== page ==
In the current economic climate, with the credit crunch and double-dip recessions now part of the national vocabulary, the financial world is still uneasy, and it can be difficult to find the money to finance a new business idea.
A good business plan is essential if you hope to interest investors. You may have an excellent idea, but unless it can be translated into a viable projection of estimated costs and profits, they are unlikely to be interested. You only have to watch ‘Dragons’ Den’ to realise that it is the entrepreneurs who are best prepared who find success. Your plan should show potential investors and lenders that you have commitment. Work out the start-up and operating costs for the first year, and compare against projected sales, appreciating that a new business may run at a loss initially.
The search for start-up money should begin with yourself, and you should be prepared to use your own savings to begin with. Failing that, it may be possible to approach family and friends, although this should be regarded with caution, as there could be long-term consequences. A legal agreement is recommended even between close family members, and various queries ironed out. Would the loan be either low interest or even interest free? Would the lenders ask for equity?
Previously, banks were the ideal lenders, but in the light of current fiscal problems these organisations are being very canny about lending, even to their own customers who may have both security and a good business plan. Business loans are still available, but a bank may require collateral, either in company assets, or the borrower’s property, which may be prohibitive. Check with the bank to discover what financial help and advice it can offer to new businesses.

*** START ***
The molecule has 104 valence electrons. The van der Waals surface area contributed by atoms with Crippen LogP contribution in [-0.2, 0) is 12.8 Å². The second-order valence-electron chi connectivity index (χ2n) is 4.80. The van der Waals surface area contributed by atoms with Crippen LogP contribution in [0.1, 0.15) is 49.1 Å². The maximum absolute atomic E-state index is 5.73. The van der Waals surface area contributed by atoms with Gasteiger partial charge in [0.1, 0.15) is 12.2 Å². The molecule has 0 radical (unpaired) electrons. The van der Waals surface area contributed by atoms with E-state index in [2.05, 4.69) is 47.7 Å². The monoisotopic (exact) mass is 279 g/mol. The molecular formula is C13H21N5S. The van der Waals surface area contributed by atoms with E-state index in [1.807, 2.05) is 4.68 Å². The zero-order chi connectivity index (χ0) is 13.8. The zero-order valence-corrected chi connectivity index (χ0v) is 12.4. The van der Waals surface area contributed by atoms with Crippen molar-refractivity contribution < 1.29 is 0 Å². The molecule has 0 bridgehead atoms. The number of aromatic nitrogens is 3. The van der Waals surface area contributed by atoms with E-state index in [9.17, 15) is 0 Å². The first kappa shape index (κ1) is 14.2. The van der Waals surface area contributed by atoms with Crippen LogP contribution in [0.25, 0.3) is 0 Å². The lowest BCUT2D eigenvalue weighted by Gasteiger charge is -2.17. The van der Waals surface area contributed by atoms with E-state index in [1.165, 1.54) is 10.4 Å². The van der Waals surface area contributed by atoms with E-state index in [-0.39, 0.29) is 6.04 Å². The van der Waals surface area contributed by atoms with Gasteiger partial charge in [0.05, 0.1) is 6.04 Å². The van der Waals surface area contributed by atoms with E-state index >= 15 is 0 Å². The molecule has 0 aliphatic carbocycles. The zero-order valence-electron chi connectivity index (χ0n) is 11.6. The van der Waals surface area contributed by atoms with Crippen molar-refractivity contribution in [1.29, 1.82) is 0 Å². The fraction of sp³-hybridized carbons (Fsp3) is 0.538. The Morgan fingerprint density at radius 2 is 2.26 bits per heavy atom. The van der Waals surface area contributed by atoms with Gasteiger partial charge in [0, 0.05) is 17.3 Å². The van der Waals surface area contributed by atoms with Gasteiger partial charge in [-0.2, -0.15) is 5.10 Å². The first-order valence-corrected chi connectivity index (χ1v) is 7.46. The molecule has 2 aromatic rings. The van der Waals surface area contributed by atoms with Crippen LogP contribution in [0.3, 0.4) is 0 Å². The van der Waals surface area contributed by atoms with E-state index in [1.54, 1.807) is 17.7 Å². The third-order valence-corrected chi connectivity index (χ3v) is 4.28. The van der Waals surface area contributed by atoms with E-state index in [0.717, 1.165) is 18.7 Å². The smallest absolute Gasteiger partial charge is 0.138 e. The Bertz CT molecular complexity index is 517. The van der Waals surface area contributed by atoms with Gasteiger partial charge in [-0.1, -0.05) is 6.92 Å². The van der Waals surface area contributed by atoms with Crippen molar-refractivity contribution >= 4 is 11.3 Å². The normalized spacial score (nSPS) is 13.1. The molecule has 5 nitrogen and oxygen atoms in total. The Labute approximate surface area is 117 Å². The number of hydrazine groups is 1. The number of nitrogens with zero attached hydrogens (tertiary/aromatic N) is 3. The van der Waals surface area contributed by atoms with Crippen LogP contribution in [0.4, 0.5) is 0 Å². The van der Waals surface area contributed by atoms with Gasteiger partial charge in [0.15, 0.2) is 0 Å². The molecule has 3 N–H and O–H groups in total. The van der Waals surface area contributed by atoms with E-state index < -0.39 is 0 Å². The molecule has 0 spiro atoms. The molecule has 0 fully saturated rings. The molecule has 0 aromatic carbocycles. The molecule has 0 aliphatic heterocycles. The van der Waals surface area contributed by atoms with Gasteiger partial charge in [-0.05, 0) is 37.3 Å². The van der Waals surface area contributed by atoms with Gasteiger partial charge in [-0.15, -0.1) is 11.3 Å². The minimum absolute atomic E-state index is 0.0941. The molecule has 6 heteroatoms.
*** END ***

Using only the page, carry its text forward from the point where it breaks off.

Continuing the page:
A popular means of acquiring start-up finance is re-mortgaging the home. This has various advantages, in that it attracts lower interest than a bank loan, and can be paid off over an appreciably longer period. However, this can be tricky, as the mortgage market is also tighter after the credit crunch, while the risk of losing one’s home should not be underestimated.
There are various grants available nationwide for help in establishing new businesses, sometimes linked to government development initiatives.
One of these is The Prince’s Trust offers help to bright young entrepreneurs under the age of 30, with £4,000 available for sole traders and £5,000 for a partnership.
When calculating your start-up costs, trim your budget as much as possible, for instance by leasing rather than buying expensive equipment (and even a firm’s car) Also allow a reasonable contingency fund for the unexpected crisis.
This article was kindly provided by Champion Accountants, if you would like to contribute to The Startup Magazine, email email@example.com
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